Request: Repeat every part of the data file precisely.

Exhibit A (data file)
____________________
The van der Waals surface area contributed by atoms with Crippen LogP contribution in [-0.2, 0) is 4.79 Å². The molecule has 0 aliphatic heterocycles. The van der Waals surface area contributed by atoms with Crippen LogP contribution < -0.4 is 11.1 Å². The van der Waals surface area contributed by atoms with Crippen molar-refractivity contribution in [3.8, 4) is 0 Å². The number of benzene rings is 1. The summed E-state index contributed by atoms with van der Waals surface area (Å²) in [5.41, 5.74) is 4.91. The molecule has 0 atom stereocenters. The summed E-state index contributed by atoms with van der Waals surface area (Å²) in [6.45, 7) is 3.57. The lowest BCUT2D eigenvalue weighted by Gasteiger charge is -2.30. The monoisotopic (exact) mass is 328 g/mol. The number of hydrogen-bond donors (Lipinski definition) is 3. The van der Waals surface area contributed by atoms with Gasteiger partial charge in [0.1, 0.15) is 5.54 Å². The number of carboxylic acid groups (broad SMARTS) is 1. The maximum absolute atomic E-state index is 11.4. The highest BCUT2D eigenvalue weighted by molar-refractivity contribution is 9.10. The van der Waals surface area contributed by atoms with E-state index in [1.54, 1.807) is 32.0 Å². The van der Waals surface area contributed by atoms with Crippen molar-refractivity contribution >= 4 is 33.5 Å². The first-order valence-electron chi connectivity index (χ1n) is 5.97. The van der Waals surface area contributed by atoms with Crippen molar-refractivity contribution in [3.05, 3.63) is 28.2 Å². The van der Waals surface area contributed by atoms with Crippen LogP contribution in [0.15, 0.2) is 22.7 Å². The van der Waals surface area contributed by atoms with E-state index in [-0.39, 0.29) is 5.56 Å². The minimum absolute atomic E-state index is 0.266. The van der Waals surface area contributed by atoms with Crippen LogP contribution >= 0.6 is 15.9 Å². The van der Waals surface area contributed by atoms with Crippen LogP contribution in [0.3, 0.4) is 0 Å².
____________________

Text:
The van der Waals surface area contributed by atoms with Crippen LogP contribution in [-0.2, 0) is 4.79 Å². The molecule has 0 aliphatic heterocycles. The van der Waals surface area contributed by atoms with Crippen LogP contribution < -0.4 is 11.1 Å². The van der Waals surface area contributed by atoms with Crippen molar-refractivity contribution in [3.8, 4) is 0 Å². The number of benzene rings is 1. The summed E-state index contributed by atoms with van der Waals surface area (Å²) in [5.41, 5.74) is 4.91. The molecule has 0 atom stereocenters. The summed E-state index contributed by atoms with van der Waals surface area (Å²) in [6.45, 7) is 3.57. The lowest BCUT2D eigenvalue weighted by Gasteiger charge is -2.30. The monoisotopic (exact) mass is 328 g/mol. The number of hydrogen-bond donors (Lipinski definition) is 3. The van der Waals surface area contributed by atoms with Gasteiger partial charge in [0.1, 0.15) is 5.54 Å². The number of carboxylic acid groups (broad SMARTS) is 1. The maximum absolute atomic E-state index is 11.4. The highest BCUT2D eigenvalue weighted by molar-refractivity contribution is 9.10. The van der Waals surface area contributed by atoms with E-state index in [1.54, 1.807) is 32.0 Å². The van der Waals surface area contributed by atoms with Crippen molar-refractivity contribution >= 4 is 33.5 Å². The first-order valence-electron chi connectivity index (χ1n) is 5.97. The van der Waals surface area contributed by atoms with Crippen molar-refractivity contribution in [3.05, 3.63) is 28.2 Å². The van der Waals surface area contributed by atoms with Crippen LogP contribution in [0.15, 0.2) is 22.7 Å². The van der Waals surface area contributed by atoms with E-state index in [-0.39, 0.29) is 5.56 Å². The minimum absolute atomic E-state index is 0.266. The van der Waals surface area contributed by atoms with Crippen LogP contribution >= 0.6 is 15.9 Å². The van der Waals surface area contributed by atoms with Crippen LogP contribution in [0.3, 0.4) is 0 Å².